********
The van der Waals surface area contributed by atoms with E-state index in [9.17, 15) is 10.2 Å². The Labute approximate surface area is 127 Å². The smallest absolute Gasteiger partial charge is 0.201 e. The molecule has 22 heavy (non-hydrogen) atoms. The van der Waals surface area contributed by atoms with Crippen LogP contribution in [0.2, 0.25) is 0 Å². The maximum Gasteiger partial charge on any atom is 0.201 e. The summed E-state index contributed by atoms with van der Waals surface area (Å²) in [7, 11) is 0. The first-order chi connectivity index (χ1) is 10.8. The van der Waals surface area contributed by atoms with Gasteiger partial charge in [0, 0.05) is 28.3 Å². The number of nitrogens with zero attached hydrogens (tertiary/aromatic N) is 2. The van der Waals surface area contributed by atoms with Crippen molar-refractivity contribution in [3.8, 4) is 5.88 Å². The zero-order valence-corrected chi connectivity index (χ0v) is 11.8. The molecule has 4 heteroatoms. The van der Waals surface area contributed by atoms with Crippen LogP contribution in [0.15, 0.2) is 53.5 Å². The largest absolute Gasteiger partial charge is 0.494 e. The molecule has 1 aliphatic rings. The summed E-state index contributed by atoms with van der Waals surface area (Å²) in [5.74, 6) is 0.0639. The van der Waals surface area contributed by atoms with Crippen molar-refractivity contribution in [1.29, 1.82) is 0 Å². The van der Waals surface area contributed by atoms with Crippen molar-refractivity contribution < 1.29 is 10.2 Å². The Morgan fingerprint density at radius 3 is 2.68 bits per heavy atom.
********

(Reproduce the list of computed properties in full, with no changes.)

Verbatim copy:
The van der Waals surface area contributed by atoms with E-state index in [9.17, 15) is 10.2 Å². The Labute approximate surface area is 127 Å². The smallest absolute Gasteiger partial charge is 0.201 e. The molecule has 22 heavy (non-hydrogen) atoms. The van der Waals surface area contributed by atoms with Crippen LogP contribution in [0.2, 0.25) is 0 Å². The maximum Gasteiger partial charge on any atom is 0.201 e. The summed E-state index contributed by atoms with van der Waals surface area (Å²) in [7, 11) is 0. The first-order chi connectivity index (χ1) is 10.8. The van der Waals surface area contributed by atoms with Gasteiger partial charge in [0, 0.05) is 28.3 Å². The number of nitrogens with zero attached hydrogens (tertiary/aromatic N) is 2. The van der Waals surface area contributed by atoms with Crippen molar-refractivity contribution in [3.8, 4) is 5.88 Å². The zero-order valence-corrected chi connectivity index (χ0v) is 11.8. The molecule has 4 heteroatoms. The van der Waals surface area contributed by atoms with Crippen LogP contribution in [0.15, 0.2) is 53.5 Å². The largest absolute Gasteiger partial charge is 0.494 e. The molecule has 1 aliphatic rings. The summed E-state index contributed by atoms with van der Waals surface area (Å²) in [5.74, 6) is 0.0639. The van der Waals surface area contributed by atoms with Crippen molar-refractivity contribution in [1.29, 1.82) is 0 Å². The van der Waals surface area contributed by atoms with Crippen molar-refractivity contribution < 1.29 is 10.2 Å². The Morgan fingerprint density at radius 3 is 2.68 bits per heavy atom.